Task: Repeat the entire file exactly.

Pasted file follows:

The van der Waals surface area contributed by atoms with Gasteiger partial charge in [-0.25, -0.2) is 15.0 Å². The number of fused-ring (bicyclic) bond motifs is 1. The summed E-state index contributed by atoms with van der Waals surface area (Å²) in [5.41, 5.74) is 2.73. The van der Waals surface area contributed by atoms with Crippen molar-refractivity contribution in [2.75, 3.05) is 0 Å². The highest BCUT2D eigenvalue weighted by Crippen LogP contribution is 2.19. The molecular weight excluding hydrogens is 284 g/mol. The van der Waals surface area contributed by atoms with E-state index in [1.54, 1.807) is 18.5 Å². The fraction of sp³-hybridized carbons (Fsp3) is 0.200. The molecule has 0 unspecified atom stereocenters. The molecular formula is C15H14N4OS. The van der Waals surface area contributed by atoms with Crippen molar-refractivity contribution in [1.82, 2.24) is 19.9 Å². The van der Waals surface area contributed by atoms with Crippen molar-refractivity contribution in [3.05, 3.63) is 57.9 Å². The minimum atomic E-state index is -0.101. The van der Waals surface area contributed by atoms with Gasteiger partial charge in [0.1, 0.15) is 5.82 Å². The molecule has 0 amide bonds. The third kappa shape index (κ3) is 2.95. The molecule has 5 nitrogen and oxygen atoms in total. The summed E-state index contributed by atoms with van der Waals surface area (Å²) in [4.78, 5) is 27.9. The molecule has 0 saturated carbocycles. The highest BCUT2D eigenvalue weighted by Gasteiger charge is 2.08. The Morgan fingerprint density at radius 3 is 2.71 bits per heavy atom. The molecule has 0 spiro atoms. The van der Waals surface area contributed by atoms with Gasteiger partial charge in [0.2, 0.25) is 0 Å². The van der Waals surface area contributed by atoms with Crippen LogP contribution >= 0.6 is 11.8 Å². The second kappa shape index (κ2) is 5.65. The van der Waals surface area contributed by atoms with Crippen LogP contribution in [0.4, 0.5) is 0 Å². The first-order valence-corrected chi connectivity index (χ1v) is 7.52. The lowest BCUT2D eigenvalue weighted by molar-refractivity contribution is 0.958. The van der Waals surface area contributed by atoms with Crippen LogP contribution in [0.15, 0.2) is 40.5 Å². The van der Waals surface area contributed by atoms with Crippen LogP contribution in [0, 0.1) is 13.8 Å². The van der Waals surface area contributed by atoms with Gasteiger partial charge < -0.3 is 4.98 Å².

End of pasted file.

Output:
The van der Waals surface area contributed by atoms with Gasteiger partial charge in [-0.25, -0.2) is 15.0 Å². The number of fused-ring (bicyclic) bond motifs is 1. The summed E-state index contributed by atoms with van der Waals surface area (Å²) in [5.41, 5.74) is 2.73. The van der Waals surface area contributed by atoms with Crippen molar-refractivity contribution in [2.75, 3.05) is 0 Å². The highest BCUT2D eigenvalue weighted by Crippen LogP contribution is 2.19. The molecular weight excluding hydrogens is 284 g/mol. The van der Waals surface area contributed by atoms with E-state index in [1.54, 1.807) is 18.5 Å². The fraction of sp³-hybridized carbons (Fsp3) is 0.200. The molecule has 0 unspecified atom stereocenters. The molecular formula is C15H14N4OS. The van der Waals surface area contributed by atoms with Crippen molar-refractivity contribution in [1.82, 2.24) is 19.9 Å². The van der Waals surface area contributed by atoms with Crippen molar-refractivity contribution in [3.05, 3.63) is 57.9 Å². The minimum atomic E-state index is -0.101. The van der Waals surface area contributed by atoms with Gasteiger partial charge in [0.1, 0.15) is 5.82 Å². The molecule has 0 amide bonds. The third kappa shape index (κ3) is 2.95. The molecule has 5 nitrogen and oxygen atoms in total. The summed E-state index contributed by atoms with van der Waals surface area (Å²) in [4.78, 5) is 27.9. The molecule has 0 saturated carbocycles. The highest BCUT2D eigenvalue weighted by Gasteiger charge is 2.08. The Morgan fingerprint density at radius 3 is 2.71 bits per heavy atom. The molecule has 0 spiro atoms. The van der Waals surface area contributed by atoms with Gasteiger partial charge in [0.2, 0.25) is 0 Å². The van der Waals surface area contributed by atoms with Crippen LogP contribution >= 0.6 is 11.8 Å². The second kappa shape index (κ2) is 5.65. The van der Waals surface area contributed by atoms with Crippen LogP contribution in [0.4, 0.5) is 0 Å². The first-order valence-corrected chi connectivity index (χ1v) is 7.52. The lowest BCUT2D eigenvalue weighted by molar-refractivity contribution is 0.958. The van der Waals surface area contributed by atoms with Crippen LogP contribution in [0.15, 0.2) is 40.5 Å². The van der Waals surface area contributed by atoms with Crippen LogP contribution in [0, 0.1) is 13.8 Å². The van der Waals surface area contributed by atoms with Gasteiger partial charge < -0.3 is 4.98 Å².